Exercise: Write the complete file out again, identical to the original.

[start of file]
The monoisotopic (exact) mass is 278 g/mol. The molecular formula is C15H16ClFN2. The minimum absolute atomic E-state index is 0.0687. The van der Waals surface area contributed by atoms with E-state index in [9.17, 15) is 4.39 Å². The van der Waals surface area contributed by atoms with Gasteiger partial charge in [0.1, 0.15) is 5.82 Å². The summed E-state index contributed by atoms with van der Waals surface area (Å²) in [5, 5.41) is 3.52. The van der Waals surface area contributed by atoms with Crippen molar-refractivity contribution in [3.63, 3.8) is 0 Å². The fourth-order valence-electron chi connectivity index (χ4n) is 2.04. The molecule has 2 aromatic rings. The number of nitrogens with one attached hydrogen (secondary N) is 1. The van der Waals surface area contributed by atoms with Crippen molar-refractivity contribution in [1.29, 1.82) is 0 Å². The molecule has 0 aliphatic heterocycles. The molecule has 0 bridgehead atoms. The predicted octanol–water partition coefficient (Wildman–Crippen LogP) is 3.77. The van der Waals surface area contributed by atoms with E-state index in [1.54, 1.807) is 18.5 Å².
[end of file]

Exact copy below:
The monoisotopic (exact) mass is 278 g/mol. The molecular formula is C15H16ClFN2. The minimum absolute atomic E-state index is 0.0687. The van der Waals surface area contributed by atoms with E-state index in [9.17, 15) is 4.39 Å². The van der Waals surface area contributed by atoms with Gasteiger partial charge in [0.1, 0.15) is 5.82 Å². The summed E-state index contributed by atoms with van der Waals surface area (Å²) in [5, 5.41) is 3.52. The van der Waals surface area contributed by atoms with Crippen molar-refractivity contribution in [3.63, 3.8) is 0 Å². The fourth-order valence-electron chi connectivity index (χ4n) is 2.04. The molecule has 2 aromatic rings. The number of nitrogens with one attached hydrogen (secondary N) is 1. The van der Waals surface area contributed by atoms with Crippen molar-refractivity contribution in [1.29, 1.82) is 0 Å². The molecule has 0 aliphatic heterocycles. The molecule has 0 bridgehead atoms. The predicted octanol–water partition coefficient (Wildman–Crippen LogP) is 3.77. The van der Waals surface area contributed by atoms with E-state index in [1.54, 1.807) is 18.5 Å².